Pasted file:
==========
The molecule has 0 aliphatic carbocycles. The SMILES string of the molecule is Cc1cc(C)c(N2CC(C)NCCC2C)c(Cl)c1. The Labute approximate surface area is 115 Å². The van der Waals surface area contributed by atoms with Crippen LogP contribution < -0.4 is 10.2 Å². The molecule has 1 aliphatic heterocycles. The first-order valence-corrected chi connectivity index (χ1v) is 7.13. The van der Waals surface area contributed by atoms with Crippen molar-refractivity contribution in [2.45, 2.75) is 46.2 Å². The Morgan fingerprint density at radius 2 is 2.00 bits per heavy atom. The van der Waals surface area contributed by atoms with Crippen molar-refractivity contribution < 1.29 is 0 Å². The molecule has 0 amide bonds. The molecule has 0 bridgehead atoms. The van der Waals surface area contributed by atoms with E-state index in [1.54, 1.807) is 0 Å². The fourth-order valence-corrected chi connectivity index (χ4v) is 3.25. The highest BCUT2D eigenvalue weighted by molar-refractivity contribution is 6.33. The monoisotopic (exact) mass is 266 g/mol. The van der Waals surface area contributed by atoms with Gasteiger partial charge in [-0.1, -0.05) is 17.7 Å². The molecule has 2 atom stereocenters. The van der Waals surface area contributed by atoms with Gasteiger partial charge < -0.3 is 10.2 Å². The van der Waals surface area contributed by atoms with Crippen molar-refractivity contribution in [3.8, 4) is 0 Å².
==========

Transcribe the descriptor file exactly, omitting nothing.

The molecule has 0 aliphatic carbocycles. The SMILES string of the molecule is Cc1cc(C)c(N2CC(C)NCCC2C)c(Cl)c1. The Labute approximate surface area is 115 Å². The van der Waals surface area contributed by atoms with Crippen LogP contribution < -0.4 is 10.2 Å². The molecule has 1 aliphatic heterocycles. The first-order valence-corrected chi connectivity index (χ1v) is 7.13. The van der Waals surface area contributed by atoms with Crippen molar-refractivity contribution in [2.45, 2.75) is 46.2 Å². The Morgan fingerprint density at radius 2 is 2.00 bits per heavy atom. The van der Waals surface area contributed by atoms with Crippen molar-refractivity contribution < 1.29 is 0 Å². The molecule has 0 amide bonds. The molecule has 0 bridgehead atoms. The van der Waals surface area contributed by atoms with E-state index in [1.54, 1.807) is 0 Å². The fourth-order valence-corrected chi connectivity index (χ4v) is 3.25. The highest BCUT2D eigenvalue weighted by molar-refractivity contribution is 6.33. The monoisotopic (exact) mass is 266 g/mol. The van der Waals surface area contributed by atoms with Gasteiger partial charge in [-0.1, -0.05) is 17.7 Å². The molecule has 2 atom stereocenters. The van der Waals surface area contributed by atoms with Gasteiger partial charge < -0.3 is 10.2 Å². The van der Waals surface area contributed by atoms with Crippen molar-refractivity contribution in [3.8, 4) is 0 Å².